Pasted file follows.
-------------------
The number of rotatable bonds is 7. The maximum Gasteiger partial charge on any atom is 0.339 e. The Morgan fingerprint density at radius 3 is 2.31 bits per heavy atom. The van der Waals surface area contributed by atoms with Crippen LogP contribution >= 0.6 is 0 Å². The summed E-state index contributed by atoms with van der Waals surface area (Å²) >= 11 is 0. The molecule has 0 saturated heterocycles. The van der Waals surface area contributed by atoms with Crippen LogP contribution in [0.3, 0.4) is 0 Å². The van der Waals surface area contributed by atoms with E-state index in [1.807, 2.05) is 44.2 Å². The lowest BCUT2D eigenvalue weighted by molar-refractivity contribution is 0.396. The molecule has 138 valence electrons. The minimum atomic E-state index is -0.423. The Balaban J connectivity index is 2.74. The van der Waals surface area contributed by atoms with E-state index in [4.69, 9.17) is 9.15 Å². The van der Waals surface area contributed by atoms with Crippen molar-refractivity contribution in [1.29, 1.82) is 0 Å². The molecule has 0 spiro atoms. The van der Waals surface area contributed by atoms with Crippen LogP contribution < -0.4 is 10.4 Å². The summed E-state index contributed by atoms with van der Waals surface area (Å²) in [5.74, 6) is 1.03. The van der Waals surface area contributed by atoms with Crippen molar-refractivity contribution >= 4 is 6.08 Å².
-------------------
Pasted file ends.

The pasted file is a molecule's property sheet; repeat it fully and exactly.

The number of rotatable bonds is 7. The maximum Gasteiger partial charge on any atom is 0.339 e. The Morgan fingerprint density at radius 3 is 2.31 bits per heavy atom. The van der Waals surface area contributed by atoms with Crippen LogP contribution >= 0.6 is 0 Å². The summed E-state index contributed by atoms with van der Waals surface area (Å²) >= 11 is 0. The molecule has 0 saturated heterocycles. The van der Waals surface area contributed by atoms with Crippen LogP contribution in [0.3, 0.4) is 0 Å². The van der Waals surface area contributed by atoms with E-state index in [1.807, 2.05) is 44.2 Å². The lowest BCUT2D eigenvalue weighted by molar-refractivity contribution is 0.396. The molecule has 138 valence electrons. The minimum atomic E-state index is -0.423. The Balaban J connectivity index is 2.74. The van der Waals surface area contributed by atoms with E-state index in [4.69, 9.17) is 9.15 Å². The van der Waals surface area contributed by atoms with Crippen molar-refractivity contribution in [1.29, 1.82) is 0 Å². The molecule has 0 spiro atoms. The van der Waals surface area contributed by atoms with Crippen LogP contribution < -0.4 is 10.4 Å². The summed E-state index contributed by atoms with van der Waals surface area (Å²) in [5.74, 6) is 1.03. The van der Waals surface area contributed by atoms with Crippen molar-refractivity contribution >= 4 is 6.08 Å².